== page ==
miRNAs are key regulators at the post-transcriptional level of gene expression through binding to the 3' UTR of their target genes (Bartel, 2009). In mammals, miRNAs are predicted to control the activity of approximately 30% of all protein-coding genes (Friedman et al., 2009), and have been shown to participate in the regulation of almost every cellular process, including lipid metabolism. Previous studies indicated that inhibition of miR-122 in vivo lowered serum TC and TG levels, and reduced gene expression of fatty acid and cholesterol syntheses (Krützfeldt et al., 2005; Esau et al., 2006; Elmén et al., 2008). Iliopoulos et al. (2010) reported that miR-370 could regulate the expression of miR-122 and CPT1α to change lipid metabolism. miR-33 contributes to the regulation of cholesterol homeostasis by inhibiting cholesterol export and fatty acid oxidation (Gerin et al., 2010a; Najafi-Shoushtari et al., 2010; Rayner et al., 2010), and inhibition of miR-33 raises plasma HDL, lowers VLDL TGs, and promotes reverse cholesterol transport (Rayner et al., 2011a; 2011b). miR-378 and miR-378* are encoded by the first intron of a peroxisome proliferator-activated receptor-γ coactivator-1β (PGC-1β) gene and coexpressed with PGC-1β (Eichner et al., 2010). miR-378, miR-378*, and PGC-1β are up-regulated in the liver responding to a higher fat diet. Deletion of miR-378 and miR-378* can result in resistance to a high-fat-diet induced obesity and exhibit increased energy expenditure and mitochondrial oxidative capacity in mice (Carrer et al., 2012; Ishida et al., 2013). The significant reduction in miR-378b in our study indicates that miR-378b may be a key miRNA that regulates lipid metabolism in a rat liver. This study demonstrated that hypoxic training can enhance the ability of resisting a high fat diet and increase energy expenditure and fatty acid oxidation through decreasing the expression of miR-378b in rat livers.

     Previous studies supported that overexpression of miRNA378/378* may up-regulate a series of lipogenic genes levels through increasing expression of PPARγ2, and then increase the size of the lipid droplets and the production of TG (Gerin et al., 2010b). However, knock-down of miRNA378 and/or miRNA378* decreases accumulation of TG. Our results indicated that the protein level of CPT1A was significantly lower in the H group than in the N group, while the protein expression ratio of FAS/CPT1A was significantly higher in the H group than in the N group. Our previous study found that the CPT-1 mRNA level was significantly increased in gastrocnemius of obese rats after hypoxic training for four weeks (Feng et al., 2013). These findings suggest that hypoxic exercise training decreased fatty acid oxidation in the liver by reducing the CPT1A protein expression and enhancing the protein expression ratio of FAS/CPT1A, while increasing the fatty acid oxidation in gastrocnemius by increasing the CPT1A mRNA level. Skeletal muscle of rats during hypoxia training consumed more energy produced by fatty acid; while the liver is the major organ producing fatty acid, fatty acid oxidation in the liver was lower by decreasing the CPT1A protein level, which supplied more fatty acid to other organs. The fatty acid produced in the liver was utilized by muscle, which is the possible mechanism of hypoxic training lowering body fat and body weight.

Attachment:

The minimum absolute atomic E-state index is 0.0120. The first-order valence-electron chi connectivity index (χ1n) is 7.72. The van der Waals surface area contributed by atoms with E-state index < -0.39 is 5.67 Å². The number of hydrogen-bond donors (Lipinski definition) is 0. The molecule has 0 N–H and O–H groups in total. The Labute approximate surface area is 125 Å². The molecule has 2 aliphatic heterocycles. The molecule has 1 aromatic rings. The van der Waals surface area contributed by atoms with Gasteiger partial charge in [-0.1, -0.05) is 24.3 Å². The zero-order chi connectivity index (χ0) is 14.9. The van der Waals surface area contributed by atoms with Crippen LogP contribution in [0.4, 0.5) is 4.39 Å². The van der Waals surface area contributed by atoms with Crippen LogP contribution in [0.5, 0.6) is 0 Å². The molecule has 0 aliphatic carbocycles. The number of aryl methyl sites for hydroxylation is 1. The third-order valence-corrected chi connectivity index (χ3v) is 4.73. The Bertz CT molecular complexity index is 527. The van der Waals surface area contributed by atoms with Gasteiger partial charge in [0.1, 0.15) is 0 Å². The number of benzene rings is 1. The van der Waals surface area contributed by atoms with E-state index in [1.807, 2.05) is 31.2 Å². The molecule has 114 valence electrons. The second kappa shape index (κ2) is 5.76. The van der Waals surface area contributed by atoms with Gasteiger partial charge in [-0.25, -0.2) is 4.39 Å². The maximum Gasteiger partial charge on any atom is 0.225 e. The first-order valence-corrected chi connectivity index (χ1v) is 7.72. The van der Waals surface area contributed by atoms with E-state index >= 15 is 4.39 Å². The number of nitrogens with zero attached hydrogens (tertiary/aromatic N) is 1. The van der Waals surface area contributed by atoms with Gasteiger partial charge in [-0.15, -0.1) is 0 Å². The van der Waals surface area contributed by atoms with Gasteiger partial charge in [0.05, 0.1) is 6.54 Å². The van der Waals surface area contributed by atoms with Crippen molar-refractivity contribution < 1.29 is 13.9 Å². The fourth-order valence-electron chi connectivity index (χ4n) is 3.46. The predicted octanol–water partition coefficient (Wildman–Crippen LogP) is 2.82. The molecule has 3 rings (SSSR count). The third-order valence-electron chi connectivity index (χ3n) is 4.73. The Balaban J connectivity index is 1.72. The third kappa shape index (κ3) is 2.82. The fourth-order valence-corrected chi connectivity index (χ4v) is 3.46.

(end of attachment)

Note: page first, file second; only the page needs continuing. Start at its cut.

In summary, hypoxic exercise training for four weeks reduced body weight, fat mass, and serum TC concentrations in obese rats. Hypoxic training may elevate the resistance of a high-fat-diet induced obesity in the rats by reducing the expression of miR-378b, and decrease the ability of fatty acid mitochondrial oxidation in the obese rat liver by decreasing the protein expression of CPT1A and increasing the protein expression ratio of FAS/CPT1A.


    5.  Limitations

     In this paper, the limitation noted is a lack of any study on the target genes of miR-378b. The next plan is to predict the target genes of miR-378b and detect their expression levels, then to verify the relationship between miR-378b and the different expression genes using the method of luciferase reporter gene, to find out the molecular mechanism of hypoxic training in regulating lipid metabolism by miR-378b in the liver.



    * Project supported by the Science Foundation for the Youth of China Institute of Sport Science (CISS) (No. 13-19)Compliance with ethics guidelines Ying-li LU, Wen JING, Lian-shi FENG, Li ZHANG, Jian-fang XU, Tong-jian YOU, and Jing ZHAO declare that they have no conflict of interest.